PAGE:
As discussed above, promotion and financial incentives are not often available in the public sector.   Employees, however have a great deal of pride in their work.  They care deeply about the ability to provide increased services to their constituents, and the personal rewards that come from that.  Another effective tool was to provide all stakeholders, including the procurement professional, information demonstrating the results of their efforts.  We were able to demonstrate financial savings from efficiency translating into newer automobiles for child caseworkers, more medication for the HIV program and better enforcement against “deadbeat dads.”


The third change issue that is very important in government is educating employees at all levels that it is all right to take risks and even to fail.  Many government employees have become risk adverse.  The mentality is: if you take a risk and it is successful no one will even bother to recognize the achievement, but take a risk and fail and your career is over.  I have seen this unfold many times in the government procurement setting.  For example, the buyer responsible for energy procurement does not lock in a reasonable number of long-term contracts and lets the price float.  The rationale: if I am right I will not be recognized for saving money; if I am wrong I will be criticized, so I may as well let the price float with the market and then I can not be blamed.  In order to effectively change the process you must actively encourage employees to take educated responsible risks.  These employees must be recognized for both the successful risks and for the courage to take the risk on ones that fail .


1. The status quo is comfortable2. People will go to absurd lengths to preserve the status quo and prevent change3. People fear the unknown; because it is the unknown.4. Do not alienate people during business process redesign; invite them into the tent as a partner5. There is a “carrot” for every personality; you just need to find it.6. Have the courage to take responsible risks and teach that to your team.7. Only through improvement and change will you achieve success.

Similar Resources

Featured Certificate: BPM Specialist

Everyone starts here.

You're looking for a way to improve your process improvement skills, but you're not sure where to start.

Earning your Business Process Management Specialist (BPMS) Certificate will give you the competitive advantage you need in today's world. Our courses help you deliver faster and makes projects easier.

Your skills will include building hierarchical process models, using tools to analyze and assess process performance, defining critical process metrics, using best practice principles to redesign processes, developing process improvement project plans, building a center of excellence, and establishing process governance.

The BPMS Certificate is the perfect way to show employers that you are serious about business process management. With in-depth knowledge of process improvement and management, you'll be able to take your business career to the next level.

Learn more about the BPM Specialist Certificate





  • Business Process Management Specialist
  • Earning your Business Process Management Specialist (BPMS) Certificate will provide you with a distinct competitive advantage in today’s rapidly evolving business landscape. With in-depth knowledge of process improvement and management, you’ll be able to take your business career to the next level.
  • BPM Professional Certificate
    Business Process Management Professional
  • Earning your Business Process Management Professional (BPMP) Certificate will elevate your expertise and professional standing in the field of business process management. Our BPMP Certificate is a tangible symbol of your achievement, demonstrating your in-depth knowledge of process improvement and management.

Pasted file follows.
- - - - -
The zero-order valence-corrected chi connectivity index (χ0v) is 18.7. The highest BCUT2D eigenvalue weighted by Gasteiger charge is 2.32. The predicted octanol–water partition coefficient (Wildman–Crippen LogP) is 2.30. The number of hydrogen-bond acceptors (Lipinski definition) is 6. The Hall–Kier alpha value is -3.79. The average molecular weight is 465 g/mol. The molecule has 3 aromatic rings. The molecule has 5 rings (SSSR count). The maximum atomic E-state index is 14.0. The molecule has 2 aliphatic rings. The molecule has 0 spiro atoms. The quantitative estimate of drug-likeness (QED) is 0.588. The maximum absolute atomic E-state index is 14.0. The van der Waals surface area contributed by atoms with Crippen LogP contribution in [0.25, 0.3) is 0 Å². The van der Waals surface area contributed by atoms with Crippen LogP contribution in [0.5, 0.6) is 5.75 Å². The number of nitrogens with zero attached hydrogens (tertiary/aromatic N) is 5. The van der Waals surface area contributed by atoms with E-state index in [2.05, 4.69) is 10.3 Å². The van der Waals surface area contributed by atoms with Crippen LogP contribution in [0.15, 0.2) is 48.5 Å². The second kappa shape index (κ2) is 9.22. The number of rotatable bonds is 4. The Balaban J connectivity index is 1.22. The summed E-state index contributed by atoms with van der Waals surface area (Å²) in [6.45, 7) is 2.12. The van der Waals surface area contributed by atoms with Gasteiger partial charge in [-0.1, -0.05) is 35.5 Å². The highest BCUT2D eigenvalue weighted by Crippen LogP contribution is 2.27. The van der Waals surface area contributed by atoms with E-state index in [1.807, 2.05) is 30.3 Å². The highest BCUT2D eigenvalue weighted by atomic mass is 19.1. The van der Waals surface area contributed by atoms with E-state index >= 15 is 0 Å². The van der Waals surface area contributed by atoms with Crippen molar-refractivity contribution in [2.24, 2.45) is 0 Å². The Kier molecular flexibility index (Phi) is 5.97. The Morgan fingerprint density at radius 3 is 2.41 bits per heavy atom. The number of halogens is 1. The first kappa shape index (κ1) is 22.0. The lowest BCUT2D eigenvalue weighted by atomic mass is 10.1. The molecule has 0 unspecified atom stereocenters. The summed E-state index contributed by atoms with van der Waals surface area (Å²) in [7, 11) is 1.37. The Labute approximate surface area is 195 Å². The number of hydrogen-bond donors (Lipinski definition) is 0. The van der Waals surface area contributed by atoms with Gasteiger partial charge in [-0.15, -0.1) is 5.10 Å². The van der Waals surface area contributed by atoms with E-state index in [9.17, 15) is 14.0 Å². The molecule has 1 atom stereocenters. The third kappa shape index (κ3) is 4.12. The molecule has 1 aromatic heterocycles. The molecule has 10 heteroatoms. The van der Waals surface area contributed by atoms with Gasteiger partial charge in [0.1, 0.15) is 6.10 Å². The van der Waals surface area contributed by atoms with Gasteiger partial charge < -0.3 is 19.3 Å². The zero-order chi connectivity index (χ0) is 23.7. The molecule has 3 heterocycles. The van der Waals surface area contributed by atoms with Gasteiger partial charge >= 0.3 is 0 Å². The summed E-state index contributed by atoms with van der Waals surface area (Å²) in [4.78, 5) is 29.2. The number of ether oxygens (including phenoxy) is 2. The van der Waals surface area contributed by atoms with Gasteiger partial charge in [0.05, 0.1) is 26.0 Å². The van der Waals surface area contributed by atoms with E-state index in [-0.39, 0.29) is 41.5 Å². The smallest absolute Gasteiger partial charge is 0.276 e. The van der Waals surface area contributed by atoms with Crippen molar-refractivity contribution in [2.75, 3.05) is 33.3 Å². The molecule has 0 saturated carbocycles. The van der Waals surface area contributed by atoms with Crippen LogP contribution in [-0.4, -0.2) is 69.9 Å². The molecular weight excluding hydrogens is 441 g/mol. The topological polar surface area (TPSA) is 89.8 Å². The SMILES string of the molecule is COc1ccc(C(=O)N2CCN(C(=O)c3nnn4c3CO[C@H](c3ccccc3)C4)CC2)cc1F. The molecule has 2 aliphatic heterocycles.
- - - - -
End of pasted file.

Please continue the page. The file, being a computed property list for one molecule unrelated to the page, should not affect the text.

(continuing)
BPM Certification

  • Make the most of your hard-earned skills. Earn the respect of your peers and superiors with Business Process Management Certification from the industry's top BPM educational organization.




  • Operational Excellence Specialist
  • Earning your Operational Excellence Specialist Certificate will provide you with a distinct advantage in driving organizational excellence and achieving sustainable improvements in performance.


OpEx Professional Certificate

  • Operational Excellence Professional
  • Earn your Operational Excellence Professional Certificate and gain a competitive edge in driving organizational excellence and achieving sustainable improvements in performance.



  • Agile BPM Specialist
  • Earn your Agile BPM Specialist Certificate and gain a competitive edge in driving business process management (BPM) with agile methodologies. You’ll gain a strong understanding of how to apply agile principles and concepts to business process management initiatives.  

Business Architecture



  • Business Architecture Specialist
  • The Business Architecture Specialist (BAIS) Certificate is proof that you’ve begun your business architecture journey by committing to the industry’s most meaningful and credible business architecture training program.

  • Business Architecture Professional
  • When you earn your Business Architecture Professional (BAIP) Certificate, you will be able to design and implement a governance structure for your organization, develop and optimize business processes, and manage business information effectively.

BA CertificationCertification

  • Make the most of your hard-earned skills. Earn the respect of your peers and superiors with Business Architecture Certification from the industry's top BPM educational organization.




  • Digital Transformation Specialist
  • Earning your Digital Transformation Specialist Certificate will provide you with a distinct advantage in today’s rapidly evolving business landscape. 


  • Digital Transformation Professional
  • The Digital Transformation Professional Certificate is the first program in the industry to cover all the key pillars of Digital Transformation holistically with practical recommendations and exercises.



  • Agile Business Analysis Specialist
  • Earning your Agile Business Analysis Specialist Certificate will provide you with a distinct advantage in the world of agile software development.


  • DAS Certificate
  • Decision Automation Specialist
  • Earning your Decision Automation Certificate will empower you to excel in the dynamic field of automated decision-making, where data-driven insights are pivotal to driving business innovation and efficiency.